Nasal allergies can have symptoms that are like a cold -- watery eyes, runny nose, sneezing, and congestion -- that just won’t go away. If your reaction to pollen, mold, dust, or pet hair is severe enough, it can put quite a hamper on your day-to-day life.
But there are things you can do to stifle your sniffles, cut down on the tissues, and get back to living. Start with these ideas from allergist James L. Sublett, MD, president of the American College of Allergy, Asthma, and Immunology.
Every fall, you're suddenly sneezing, coughing. Could it be fall
It's certainly a possibility. Ragweed blooms profusely this time of year.
Those lovely, falling leaves become moldy, rotting vegetation after they hit
the ground. And no surprise it turns out many people are sensitive to both
ragweed pollen and mold.
Dust mites can also trigger fall allergy symptoms. Although
they're present year-round, dust mites are stirred up by dirty ventilation
systems. When you turn on your...
Your home should be your fortress, a ship on the angry sea of nasal allergies. If you are allergic to pollen, keep the outdoors out.
Shut the windows “and crank the air conditioning,” Sublett says, no matter how nice the weather. He adds that it might also be a good idea to install a filtration system in the furnace and A/C to screen out allergens.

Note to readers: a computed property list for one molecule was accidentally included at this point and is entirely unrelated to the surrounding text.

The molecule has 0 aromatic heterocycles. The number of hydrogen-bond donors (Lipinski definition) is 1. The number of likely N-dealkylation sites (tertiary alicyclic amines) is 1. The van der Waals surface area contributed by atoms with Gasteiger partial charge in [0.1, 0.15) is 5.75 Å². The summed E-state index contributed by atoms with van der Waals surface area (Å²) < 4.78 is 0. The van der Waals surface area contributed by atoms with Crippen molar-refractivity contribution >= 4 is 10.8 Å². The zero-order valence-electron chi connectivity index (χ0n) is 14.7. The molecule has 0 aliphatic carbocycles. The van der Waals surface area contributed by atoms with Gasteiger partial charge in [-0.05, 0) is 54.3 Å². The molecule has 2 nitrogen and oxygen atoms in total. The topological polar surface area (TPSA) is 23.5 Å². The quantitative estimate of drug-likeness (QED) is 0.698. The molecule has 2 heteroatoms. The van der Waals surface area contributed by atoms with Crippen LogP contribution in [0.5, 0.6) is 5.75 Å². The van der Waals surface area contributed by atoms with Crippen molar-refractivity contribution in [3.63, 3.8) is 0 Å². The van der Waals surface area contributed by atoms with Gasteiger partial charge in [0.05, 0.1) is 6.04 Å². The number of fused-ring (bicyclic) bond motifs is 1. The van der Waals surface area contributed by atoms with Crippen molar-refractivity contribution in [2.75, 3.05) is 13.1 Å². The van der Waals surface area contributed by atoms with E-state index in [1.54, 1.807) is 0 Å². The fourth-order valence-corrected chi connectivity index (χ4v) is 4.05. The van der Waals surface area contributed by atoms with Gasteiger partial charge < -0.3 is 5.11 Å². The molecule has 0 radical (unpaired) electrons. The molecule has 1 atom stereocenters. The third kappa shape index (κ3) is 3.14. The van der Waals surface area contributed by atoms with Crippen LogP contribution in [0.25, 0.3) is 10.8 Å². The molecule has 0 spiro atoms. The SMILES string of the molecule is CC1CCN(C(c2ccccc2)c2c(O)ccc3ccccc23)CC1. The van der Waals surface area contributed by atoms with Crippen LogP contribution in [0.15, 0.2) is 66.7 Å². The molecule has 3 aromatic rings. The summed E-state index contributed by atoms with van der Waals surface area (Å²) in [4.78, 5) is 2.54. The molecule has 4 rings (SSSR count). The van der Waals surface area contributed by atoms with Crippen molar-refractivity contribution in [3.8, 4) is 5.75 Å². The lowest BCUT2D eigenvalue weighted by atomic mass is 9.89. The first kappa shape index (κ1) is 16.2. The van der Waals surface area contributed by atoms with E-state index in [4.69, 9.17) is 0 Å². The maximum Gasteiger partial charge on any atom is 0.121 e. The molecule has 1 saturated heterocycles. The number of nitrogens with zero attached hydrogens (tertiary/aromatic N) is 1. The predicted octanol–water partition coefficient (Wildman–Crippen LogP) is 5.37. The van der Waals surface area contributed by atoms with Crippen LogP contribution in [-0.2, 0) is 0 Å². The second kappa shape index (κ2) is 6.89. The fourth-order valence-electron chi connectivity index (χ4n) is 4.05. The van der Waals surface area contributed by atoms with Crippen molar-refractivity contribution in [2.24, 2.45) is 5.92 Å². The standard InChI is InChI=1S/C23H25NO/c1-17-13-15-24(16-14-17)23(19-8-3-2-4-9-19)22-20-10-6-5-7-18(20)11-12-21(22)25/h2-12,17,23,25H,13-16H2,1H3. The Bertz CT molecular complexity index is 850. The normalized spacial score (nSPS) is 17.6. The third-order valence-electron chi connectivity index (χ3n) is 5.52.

Next, if you have the budget for a big change, Sublett recommends that you get rid of as much upholstery and carpet as possible and replace them with hardwoods and smooth surfaces where a wet rag or mop can easily pick up dust or pet hair.
Mold can form inside your home, too. Keep bathrooms clean and dry. Be quick to repair and seal leaking pipes or roofs. Damp basements may require a dehumidifier, but be sure to empty them regularly.
Take special care in allergy-proofing the bedroom, where you end and start every day. Avoid down-filled pillows or comforters, a favorite of dust mites. Use zippered, hypoallergenic covers for pillows and mattresses.
2. Keep Fido at Bay
It’s a plot made for tragedy: Woman loves man. Woman is allergic to man’s dog. Sublett says this drama doesn’t have to end in heartbreak -- or sinus headache.
First, make sure you are actually allergic to your boyfriend’s other best friend. “I see it in patients fairly frequently,” Sublett says. “They come in and tell me, ‘It must be my dog.’ It may not be.” It could be another allergen or even another animal. “You can pick up animal allergens from different places, other houses, people’s clothes.”